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Questions to use as starting points for discussion (we can make up others specific to the book as we go along). Book Klub leaders can and should contact libraries, the author, the publisher and search the internet for possible sources for questions. Below are some generic sets of questions for fiction and nonfiction books. As I find more generic questions, I'll post them here...

Betsy

General Questions for Fiction

The following general questions can be applied to any novel, and they provide a good starting point for creating your own discussion questions for a given work.

1. What was unique about the setting of the book and how did it enhance or take away from the story?

2. What specific themes did the author emphasize throughout the novel? What do you think he or she is trying to get across to the reader?

3. Do the characters seem real and believable? Can you relate to their predicaments? To what extent do they remind you of yourself or someone you know?

4. How do characters change or evolve throughout the course of the story? What events trigger such changes?

5. In what ways do the events in the books reveal evidence of the author's world view?

6. Did certain parts of the book make you uncomfortable? If so, why did you feel that way? Did this lead to a new understanding or awareness of some aspect of your life you might not have thought about before?

Generic Questions for Nonfiction Books:

The questions are from http://www.litlovers.com/questions_nf.htm


1. If your book offers a cultural portrait-of life in another country, or in a different region of your own country, start with these questions...

a. What does the author celebrate or criticize in the culture? Consider family traditions, economic and political structures, the arts, language, food, religious beliefs.

b. Does the author wish to preserve or reform the culture? If reform, what and how? Either way-by instigating change or by maintaining the status quo-what would be gained or what would be at risk?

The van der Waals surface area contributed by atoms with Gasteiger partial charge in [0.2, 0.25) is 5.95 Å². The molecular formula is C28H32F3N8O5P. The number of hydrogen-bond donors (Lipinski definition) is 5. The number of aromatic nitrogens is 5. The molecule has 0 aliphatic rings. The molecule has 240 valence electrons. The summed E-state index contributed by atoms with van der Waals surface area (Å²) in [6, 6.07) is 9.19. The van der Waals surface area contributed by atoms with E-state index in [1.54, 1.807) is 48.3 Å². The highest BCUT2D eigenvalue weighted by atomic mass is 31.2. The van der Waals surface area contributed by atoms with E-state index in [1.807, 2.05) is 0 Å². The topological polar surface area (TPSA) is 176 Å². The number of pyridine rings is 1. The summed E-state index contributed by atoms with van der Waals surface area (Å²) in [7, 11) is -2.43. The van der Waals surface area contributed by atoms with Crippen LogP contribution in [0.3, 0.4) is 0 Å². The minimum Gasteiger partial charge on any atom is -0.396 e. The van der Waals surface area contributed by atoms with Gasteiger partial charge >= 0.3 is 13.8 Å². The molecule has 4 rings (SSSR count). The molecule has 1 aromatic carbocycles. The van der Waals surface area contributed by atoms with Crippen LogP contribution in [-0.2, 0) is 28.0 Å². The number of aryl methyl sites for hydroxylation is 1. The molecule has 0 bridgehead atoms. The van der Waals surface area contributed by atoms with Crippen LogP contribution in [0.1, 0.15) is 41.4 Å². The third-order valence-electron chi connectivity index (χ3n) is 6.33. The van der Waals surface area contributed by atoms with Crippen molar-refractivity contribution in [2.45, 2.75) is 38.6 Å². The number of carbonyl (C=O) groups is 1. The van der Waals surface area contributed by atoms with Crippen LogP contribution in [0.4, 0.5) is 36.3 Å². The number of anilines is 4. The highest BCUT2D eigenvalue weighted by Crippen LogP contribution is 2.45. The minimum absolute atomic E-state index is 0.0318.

c. How does the culture differ from yours? What was most surprising, intriguing, difficult to understand? After reading the book, have you gained a new perspective-or did the book affirm your prior views?

2. Does the book offer a central idea or premise?
What are the problems or issues raised? Are they personal, spiritual, societal, global, political, economic, medical, scentific?

3. Do the issues affect your life? How so-directly, on a daily basis, or more generally? Now or sometime in the future?

4. What evidence does the author give to support the book's ideas? Does he/she use personal observations and assessments? Facts? Statistics? Opinions? Historical documents? Scientific research? Quotations from authorities?

5. Is the evidence convincing? Is it relevant or logical? Does it come from authoritative sources? (Is the author an authority?) Is the evidence speculative...how speculative?

6. Some authors make assertions, only to walk away from them-without offering explanations. It's maddening. Does the author use such unsupported claims?

7. What kind of language does the author use? Is it objective and dispassionate? Or passionate and earnest? Is it polemical, inflammatory, sarcastic? Does the language help or undercut the author's premise?

8. Does the author-or can you-draw implications for the future? Are there long- or short-term consequences to the problems or issues raised in the book? If so, are they positive or negative? Affirming or frightening?

9. Does the author-or can you-offer solutions to the problems or issues raised in the book? Who would implement those solutions? How probable is success?

10. Does the author make a call to action to readers-individually or collectively? Is that call realistic? Idealistic? Achievable? Would readers be able to affect the desired outcome?

11. Are the book's issues controversial? How so? And who is aligned on which sides of the issues? Where do you fall in that line-up?

12. Can you point to specific passages that struck you pesonally-as interesting, profound, silly or shallow, incomprehensible, illuminating?

13. Did you learn something new reading this book? Did it broaden your perspective about a difficult personal issue? Or a societal issue? About another culture in another country... or about an ethnic / regional culture in your own country?
 

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Betsy --

Do any of your book clubs ever read romance books? I'm a contemporary romance writer and I know that both my publishers would be happy
to give a discount to any readers of the Kindle Book Clubs who want to read their books. Are you interested?
 

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Betsy:

I'd love to offer my book, Three Candles, up at a discount for a Book Klub.  Any interest you think?

 

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While I wrote my own book, I didn't think we were allowed to self-promote. I don't know much about how this board works?

Dianna Moore
Clueless and lost :eek:
 

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